Ryan Prows' debut feature displays empathy and heart.
As a snappily dressed Luchador intensely monologues his desires and legacy to the camera, we are unsure of exactly who his audience is, and the movie withholds the answer to maxim effect.
A dirty Immigrations Officer and a scuzzy surgeon run an organ-harvesting scheme and whore house (depending on the age and gender of the illegal immigrant) in the basement of a fish taco joint. A woman scrambles to keep her life together with her alcoholic husband, rundown motel, and the unquenchable guilt of giving up their daughter for adoption years ago. A skinny white guy sporting a swastika tattoo covering his entire face is picked up by his black friend who has gone legit as an accountant.
These are some of the deceptively broad caricatures at play in Ryan Prows' debut feature, Lowlife, which, with its out of order narrative structure and nondescript Los Angeles borough setting, runs the risk of being written off as just another Pulp Fiction clone. Remember how the late 1990s were littered witch such mediocre monstrosities?
Right from the opening titles, Lowlife belies any notion that this is a 2 Days In The Valley released 20 years after the fact. There is a confidence, nay a swagger, to the editing rhythms, sound design and narrative beats, that elevate the movie considerably beyond the blood, gore and often absurdity that the movie is not shy about splashing on the screen. And the scrambled narrative structure is in full service to the nature of the storytelling (no stylistic crutches here).
The chapter breaks at key moments amplify and unravel our pre-conceived judgement of situations, and characters, in delightful ways. Even the cinematography, shot with a grainy digital source, feels more like an aesthetic intent, over the filmmakers trying to work around a low budget.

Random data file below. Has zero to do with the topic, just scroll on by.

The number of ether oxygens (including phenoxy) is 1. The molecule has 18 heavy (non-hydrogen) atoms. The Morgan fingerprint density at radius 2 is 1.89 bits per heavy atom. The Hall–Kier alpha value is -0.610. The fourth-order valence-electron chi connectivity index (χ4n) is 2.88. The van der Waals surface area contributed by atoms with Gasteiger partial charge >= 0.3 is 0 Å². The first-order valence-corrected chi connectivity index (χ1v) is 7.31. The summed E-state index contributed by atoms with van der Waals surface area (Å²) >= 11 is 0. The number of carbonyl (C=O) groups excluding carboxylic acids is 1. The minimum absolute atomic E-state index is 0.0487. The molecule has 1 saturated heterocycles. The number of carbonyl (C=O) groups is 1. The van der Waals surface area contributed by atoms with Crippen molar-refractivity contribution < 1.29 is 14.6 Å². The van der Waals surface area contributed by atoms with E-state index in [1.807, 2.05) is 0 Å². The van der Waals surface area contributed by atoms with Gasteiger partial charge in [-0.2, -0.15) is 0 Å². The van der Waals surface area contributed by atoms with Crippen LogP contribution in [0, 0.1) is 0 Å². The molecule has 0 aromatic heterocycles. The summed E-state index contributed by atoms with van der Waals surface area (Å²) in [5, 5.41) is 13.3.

The devil here is in the details. Take the central location of the rundown motel run by Crystal, all the characters will intersect here at one point, but the director focuses on the detail of the automatic door-chime of the tiny and cramped managers booth, and how shockingly loud it can be when trouble comes walking through the door.
Trouble is, of course, always walking through the door. This is rhymed with the sound cue of the Luchador's penchant for blacking out during moments of extreme rage.
Or gangster-surgeon Teddy-Bear (a wonderfully sleazy Mark Burnham, familiar to fans of the bizarre as the creepy cop in Quentin Dupieux's Wrong and Wrong Cops) who sports a number of flamboyant button down shirts that are both shorthand for his colourful character, but also a way of telling where we are in the fractured intersection of timelines.
Prows and his rather large team of five writers (or rather collaboration with his actors) take what is normally the purview of upscale television, namely, lay out an ecosystem and a collection of easy to pigeonhole character types, and then let the narrative undermine the expectations of the audience. Think of the New Jersey gangsters or Deadwood cowboys and how those shows humanized and stretched the notion of what those 'worlds' were and how recognizably human they could be amongst the filth.
Lowlife does in a brisk 96 minutes what a 10 hour series does with the luxury of space and breathing room. To do this takes a bit of brio and a lot of talent. This is evidenced here in spades, with a game cast that somehow find the humanity in the extreme plights of their characters, and the zig zag of situations that go from silly to horrific to wellspring-emotional at the drop of a hat.
You might arrive at Lowlife due to its rather gonzo set-up (pitched to "11" in the trailer), but the empathy and heart (and fairy-tale ending) are conjured in the way that only good cinema can do. It is the filmmaking that seals the deal in this offbeat gem.